ALBANY -- MacGregor High School will be demolished and replaced with portable classrooms under a decision made by the Albany Unified School District board at a special meeting on Oct. 29.
As part of the project, the board approved an amendment to an Independent Contractor Agreement with WLC Architects to draw up plans for the demolition and the architectural design of the portable classrooms.
In addition, the board approved plans to move forward with a hardship application to a state program to seismically retrofit or replace Marin and Ocean View elementary schools.
AUSD Superintendent Marla Stephenson told the board that MacGregor, the district's continuation high school, was recently found to be without a fire alarm system because a control panel was apparently removed years ago, leaving the old system nonfunctional.
Stephenson said the school underwent annual inspections and the problem was not discovered until this year.
"Before my becoming superintendent, (the control panel) was abandoned and removed," she explained after the meeting.
Other problems were found with accessibility issues and the overall electrical system on the campus.
WLC architect Leo Ray-Lynch reinforced Stephenson's arguments.
According to a staff report, "Any substantial improvements made to MacGregor automatically triggers (the Americans with Disabilities Act) and code compliance upgrades."
Stephenson told the board that the district's facilities Master Plan Steering Committee determined that it wasn't worthwhile to upgrade the facility.
The board did not approve a contract to actually demolish the school at the meeting. But Stephenson said that in order to begin demolition at the end of the current school year and, potentially, place modular classrooms on the site by the following fall, architectural plans need to be drawn up as soon as possible.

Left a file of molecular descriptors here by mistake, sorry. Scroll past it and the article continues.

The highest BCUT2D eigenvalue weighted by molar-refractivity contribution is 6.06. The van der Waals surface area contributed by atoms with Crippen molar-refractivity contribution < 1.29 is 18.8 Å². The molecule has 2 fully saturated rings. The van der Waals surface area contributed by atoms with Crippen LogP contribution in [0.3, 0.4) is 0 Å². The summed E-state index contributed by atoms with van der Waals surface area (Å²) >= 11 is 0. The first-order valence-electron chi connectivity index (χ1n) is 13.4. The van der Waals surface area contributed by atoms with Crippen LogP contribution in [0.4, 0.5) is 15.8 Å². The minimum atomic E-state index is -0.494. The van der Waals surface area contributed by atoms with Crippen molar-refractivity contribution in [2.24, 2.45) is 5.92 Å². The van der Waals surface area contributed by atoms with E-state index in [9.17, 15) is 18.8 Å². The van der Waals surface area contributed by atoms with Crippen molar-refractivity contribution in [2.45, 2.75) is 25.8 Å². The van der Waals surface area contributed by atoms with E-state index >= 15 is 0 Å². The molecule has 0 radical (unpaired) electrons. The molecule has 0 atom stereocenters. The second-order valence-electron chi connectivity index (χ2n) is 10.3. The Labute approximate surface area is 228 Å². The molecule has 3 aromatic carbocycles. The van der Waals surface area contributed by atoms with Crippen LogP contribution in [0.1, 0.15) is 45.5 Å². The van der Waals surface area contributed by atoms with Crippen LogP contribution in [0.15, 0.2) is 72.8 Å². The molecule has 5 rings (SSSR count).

How to pay for new classrooms could prove difficult.
Stephenson said the district currently has about $1.2 million in its building fund. Beyond that, the district has $300,000 remaining in Measure E funds and $3 million from the state Department of Education that the district applied for early in the process to rebuild the Albany Pool and was recently awarded.
Rules apply to each source of funds. The state funds were to repay the Measure E bonds approved in 2008 and it is not clear whether funds from the measure could be used on MacGregor.
The bond included language allowing construction of high school classrooms, but it was understood that the vote was on classrooms on the Albany High School campus. Stephenson told the board that she is seeking a legal opinion on this from the district's bond counsel.
Other choices for the state money are to repay the original bonds early or to take the question back to the voters.
Board members Ronald Rosenbaum and Allan Maris each expressed concern about the Measure E question, as well as the fact the votes were being taken at a special meeting with little public notice and input.
The public speakers who did show up, including Peggy McQuaid, a member of the Measure E oversight committee, questioned whether the board should be considering the matter before the oversight committee had a chance to evaluate the plans.
Stephenson said afterward that the special meeting was necessary because of the state program regarding the elementary schools and that she might have erred by including the MacGregor issue on the agenda. The mixed issues seemed to confuse both board members and public speakers at the meeting, as the discussion bounced back and forth between the issues.
The state program for seismically retrofitting schools is running out of funds, according to Stephenson, and the district needs to begin the process immediately to "get it in the pipeline." Ocean View and Marin will be evaluated to determine if they should be retrofitted or rebuilt.